View Full Version : Global Illumination

08 August 2004, 04:50 AM
After having tried Final Gathering, i'm now ready to try something different. I want to use a dirtmap pass for shadows, so there is no need in FG. What i need now is Global Illum, so that the scene will look like in real life, plus it'll have nice shadows as a result of the dirtmap pass. The question is: what is the most efficient way of setting up a scene with GI (how to make GI work properly, so that every object in my scene will be lit up) ??? Also, i have a sphere around the scene to generate reflections (the best way by far to achieve realistic reflections).
Note: the image-based-lighting pass does not work as good as just a sphere, so don't mention it. I want to know how to set up a GI scene with just a few lights. Please, be specific in ur response.

08 August 2004, 08:03 AM
Have you bothered to check the manual on this? You keep asking these question that can easily be answered if you happen to look in the manual. Next time take the time to search before you post please.

here is your answer , you can read it on the online guide , global illumination section:

Setting Up Transmitters and Receivers

Defining which objects transmit and which receive is perhaps the most integral step in creating photon effects. The caustic or global illumination effect you’re trying to achieve greatly depends on an object’s position to the light, its position to other objects, and its surface. When defining receivers and transmitters, you’re telling the photons where they’re starting from and what their target(s) is (are).

Select an object that you want to set as a caustic transmitter or receiver.
Remember to select a geometric object and not a light. For example, in the case of a magnifying glass, you would select the glass object rather than the light source.
Click on the Selection button on the Select panel and click the Visibility icon from the explorer that appears. The Visibility property editor opens.


If you wish to make several objects (such as four walls, a floor, a ceiling and a table) receive photons, you can multi-select every object in a scene and assign them all as transmitters and/or receivers.

Alternatively, you can group them and set the transmitter/receiver property using an override (see below).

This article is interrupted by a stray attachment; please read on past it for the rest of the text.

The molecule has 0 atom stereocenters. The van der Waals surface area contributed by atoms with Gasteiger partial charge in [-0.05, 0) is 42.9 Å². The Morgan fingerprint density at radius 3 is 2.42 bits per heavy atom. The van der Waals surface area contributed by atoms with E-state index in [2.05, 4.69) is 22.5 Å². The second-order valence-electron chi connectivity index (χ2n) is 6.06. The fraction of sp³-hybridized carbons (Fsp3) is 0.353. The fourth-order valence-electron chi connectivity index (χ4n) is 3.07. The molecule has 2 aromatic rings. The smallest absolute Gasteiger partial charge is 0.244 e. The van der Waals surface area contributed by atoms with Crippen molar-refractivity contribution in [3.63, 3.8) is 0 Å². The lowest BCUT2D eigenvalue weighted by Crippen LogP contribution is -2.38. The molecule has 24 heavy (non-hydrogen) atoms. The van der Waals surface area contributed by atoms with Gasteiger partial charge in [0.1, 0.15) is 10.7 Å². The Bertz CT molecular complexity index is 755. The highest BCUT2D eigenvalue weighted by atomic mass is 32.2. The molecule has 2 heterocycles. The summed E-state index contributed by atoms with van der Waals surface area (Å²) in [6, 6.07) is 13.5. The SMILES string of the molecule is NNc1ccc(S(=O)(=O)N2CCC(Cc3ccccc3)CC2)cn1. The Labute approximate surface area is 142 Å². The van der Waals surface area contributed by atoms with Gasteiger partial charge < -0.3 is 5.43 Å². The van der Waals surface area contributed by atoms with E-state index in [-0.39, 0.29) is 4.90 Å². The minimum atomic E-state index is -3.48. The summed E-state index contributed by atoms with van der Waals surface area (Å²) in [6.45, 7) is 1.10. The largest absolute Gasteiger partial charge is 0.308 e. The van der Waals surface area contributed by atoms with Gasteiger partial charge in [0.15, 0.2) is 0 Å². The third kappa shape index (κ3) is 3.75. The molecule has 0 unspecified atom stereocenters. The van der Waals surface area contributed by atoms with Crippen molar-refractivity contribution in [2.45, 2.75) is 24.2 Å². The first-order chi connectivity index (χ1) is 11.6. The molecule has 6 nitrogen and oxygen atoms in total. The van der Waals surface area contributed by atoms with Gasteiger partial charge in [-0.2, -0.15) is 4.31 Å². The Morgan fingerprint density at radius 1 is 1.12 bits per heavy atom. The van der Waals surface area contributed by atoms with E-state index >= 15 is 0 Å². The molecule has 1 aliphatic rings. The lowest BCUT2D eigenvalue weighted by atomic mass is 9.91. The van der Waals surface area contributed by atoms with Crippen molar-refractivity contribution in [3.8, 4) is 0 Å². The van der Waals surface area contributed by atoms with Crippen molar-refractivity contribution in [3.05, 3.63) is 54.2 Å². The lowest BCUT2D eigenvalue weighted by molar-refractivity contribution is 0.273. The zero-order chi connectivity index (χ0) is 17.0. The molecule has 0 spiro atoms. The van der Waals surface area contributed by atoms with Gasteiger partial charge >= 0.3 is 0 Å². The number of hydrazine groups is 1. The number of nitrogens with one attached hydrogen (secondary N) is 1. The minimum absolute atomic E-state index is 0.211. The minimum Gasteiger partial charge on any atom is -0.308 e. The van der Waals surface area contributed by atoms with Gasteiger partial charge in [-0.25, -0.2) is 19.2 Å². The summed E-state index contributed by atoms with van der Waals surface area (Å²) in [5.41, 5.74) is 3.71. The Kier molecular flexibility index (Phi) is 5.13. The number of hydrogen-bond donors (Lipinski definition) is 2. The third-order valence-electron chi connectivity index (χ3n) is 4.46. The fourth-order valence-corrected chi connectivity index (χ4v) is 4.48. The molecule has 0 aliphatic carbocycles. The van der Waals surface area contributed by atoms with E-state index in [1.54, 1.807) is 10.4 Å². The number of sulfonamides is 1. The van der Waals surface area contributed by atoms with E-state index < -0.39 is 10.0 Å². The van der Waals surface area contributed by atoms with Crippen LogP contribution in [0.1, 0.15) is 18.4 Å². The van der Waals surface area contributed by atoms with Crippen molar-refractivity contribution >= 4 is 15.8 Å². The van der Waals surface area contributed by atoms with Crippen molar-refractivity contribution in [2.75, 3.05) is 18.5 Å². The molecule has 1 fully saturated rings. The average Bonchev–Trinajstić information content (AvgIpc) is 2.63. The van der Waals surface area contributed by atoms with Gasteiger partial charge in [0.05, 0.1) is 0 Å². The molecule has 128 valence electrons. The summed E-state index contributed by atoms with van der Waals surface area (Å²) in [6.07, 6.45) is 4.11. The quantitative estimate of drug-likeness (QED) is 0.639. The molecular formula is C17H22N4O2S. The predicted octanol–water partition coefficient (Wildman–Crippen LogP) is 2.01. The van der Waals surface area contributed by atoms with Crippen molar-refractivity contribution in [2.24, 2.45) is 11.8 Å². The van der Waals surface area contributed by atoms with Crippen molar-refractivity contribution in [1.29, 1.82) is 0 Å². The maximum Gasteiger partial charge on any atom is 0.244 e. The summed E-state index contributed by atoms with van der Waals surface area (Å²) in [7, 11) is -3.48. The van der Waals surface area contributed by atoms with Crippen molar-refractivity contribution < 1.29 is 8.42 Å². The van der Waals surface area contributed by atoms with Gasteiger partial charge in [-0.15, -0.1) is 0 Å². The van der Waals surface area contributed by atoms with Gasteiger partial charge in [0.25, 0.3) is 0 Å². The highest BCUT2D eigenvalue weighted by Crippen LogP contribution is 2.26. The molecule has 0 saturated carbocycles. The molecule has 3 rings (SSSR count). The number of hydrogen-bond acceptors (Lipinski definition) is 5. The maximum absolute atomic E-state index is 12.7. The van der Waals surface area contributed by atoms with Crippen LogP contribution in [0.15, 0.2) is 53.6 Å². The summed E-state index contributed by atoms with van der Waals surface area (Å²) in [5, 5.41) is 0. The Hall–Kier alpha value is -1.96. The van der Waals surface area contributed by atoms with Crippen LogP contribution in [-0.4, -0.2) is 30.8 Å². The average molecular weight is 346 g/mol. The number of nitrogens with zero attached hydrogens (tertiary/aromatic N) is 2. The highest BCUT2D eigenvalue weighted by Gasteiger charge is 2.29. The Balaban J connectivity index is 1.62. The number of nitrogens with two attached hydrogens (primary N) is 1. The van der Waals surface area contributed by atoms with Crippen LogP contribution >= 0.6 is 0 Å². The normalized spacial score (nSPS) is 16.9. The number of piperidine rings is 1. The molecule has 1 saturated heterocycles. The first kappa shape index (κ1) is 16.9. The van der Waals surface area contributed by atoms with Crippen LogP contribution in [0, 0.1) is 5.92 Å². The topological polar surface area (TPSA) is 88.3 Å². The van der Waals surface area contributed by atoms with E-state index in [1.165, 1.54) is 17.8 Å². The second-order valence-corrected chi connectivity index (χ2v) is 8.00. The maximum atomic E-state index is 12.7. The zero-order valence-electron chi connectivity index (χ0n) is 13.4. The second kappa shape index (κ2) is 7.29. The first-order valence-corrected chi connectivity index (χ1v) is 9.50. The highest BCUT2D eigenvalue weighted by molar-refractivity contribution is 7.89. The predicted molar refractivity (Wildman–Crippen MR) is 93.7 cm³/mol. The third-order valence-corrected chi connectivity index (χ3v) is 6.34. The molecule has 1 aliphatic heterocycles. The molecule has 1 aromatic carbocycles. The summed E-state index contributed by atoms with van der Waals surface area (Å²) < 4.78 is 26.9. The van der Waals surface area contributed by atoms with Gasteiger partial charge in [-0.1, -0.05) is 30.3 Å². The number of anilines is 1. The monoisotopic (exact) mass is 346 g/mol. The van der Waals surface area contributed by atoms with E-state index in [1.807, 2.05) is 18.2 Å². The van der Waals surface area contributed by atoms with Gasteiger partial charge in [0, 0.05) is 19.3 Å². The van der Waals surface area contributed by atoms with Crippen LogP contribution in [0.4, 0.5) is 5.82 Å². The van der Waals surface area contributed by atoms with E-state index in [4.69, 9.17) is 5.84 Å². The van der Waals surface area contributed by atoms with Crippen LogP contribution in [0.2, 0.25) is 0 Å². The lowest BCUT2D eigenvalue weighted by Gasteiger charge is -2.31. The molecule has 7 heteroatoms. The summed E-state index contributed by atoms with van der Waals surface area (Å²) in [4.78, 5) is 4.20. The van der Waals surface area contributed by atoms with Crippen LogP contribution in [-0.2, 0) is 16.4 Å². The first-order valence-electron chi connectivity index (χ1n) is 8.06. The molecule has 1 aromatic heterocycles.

Select whether you want your object to receive or transmit global illumination photons or caustic photons, or any combination of the four.



There is no reason that an object cannot be assigned all four properties; that is, an object can be a global illumination receiver and transmitter as well as a caustic receiver and transmitter.

Defining all of your objects in this way, however, increases render times.

Before you render, you must activate global illumination and/or caustics for the render pass.
To view the caustic and global illumination effects in the render region, see Displaying Photons in the Render Region (file:///C:/Softimage/XSI_4.0/Doc/html/shade/GIcaustics.html#wp425981) and Preparing Global Illumination and Caustics for Rendering (file:///C:/Softimage/XSI_4.0/Doc/html/shade/GIcaustics.html#wp436600).


To render global illumination or caustics, you must have at least one emitter, transmitter, and receiver defined.

If you are missing one or more of these elements, the photon effect will be disabled when you try to render it. A warning will appear, telling you which element is missing.

08 August 2004, 12:17 AM
ok, ill try to figure it out on my own then.

08 August 2004, 07:21 AM
Shaddix, a couple of things:
1. learn once and for all that neither fg or dirtmap generates shadows. What you see is occlusion of nearby objects - not real direct lightsource shadows.
2. Getting rid of artifacts - you have to setup the correct radius - work in raster space and just experiment. the "flowing in the air thing" is a result of the increase of interpolation values, thus leading to loss of detail in the indirect illumination. I prefer this loss of detail, since high-resolution fg maps are prone to flickering anyway and are slooooow.
3. There is no difference whatsoever between a sphere and a enviroment shader for reflections. Still, if you want to put an environment shader for something along with a sphere for reflections here is what: put a raytype shader on your sphere. In the reflection port plug your texture, and in eye, etc a constant material with full transparency. You can put another texture in the FG port, if you want to FG sample from that texture, rather than the environment shader.
ALso, on a final note: You must use FG+Photon maps for smooth result. Which equals long-long renders. I would say - stick with FG. It gives you the most important indirect lighting component.

08 August 2004, 08:29 AM
This will help you get answers:


08 August 2004, 11:17 AM
nice post .. especially in the "before you ask" part

When you ask your question, display the fact that you have done these things first; this will help establish that you're not being a lazy sponge and wasting people's time. Better yet, display what you have learned from doing these things. We like answering questions for people who have demonstrated that they can learn from the answers.

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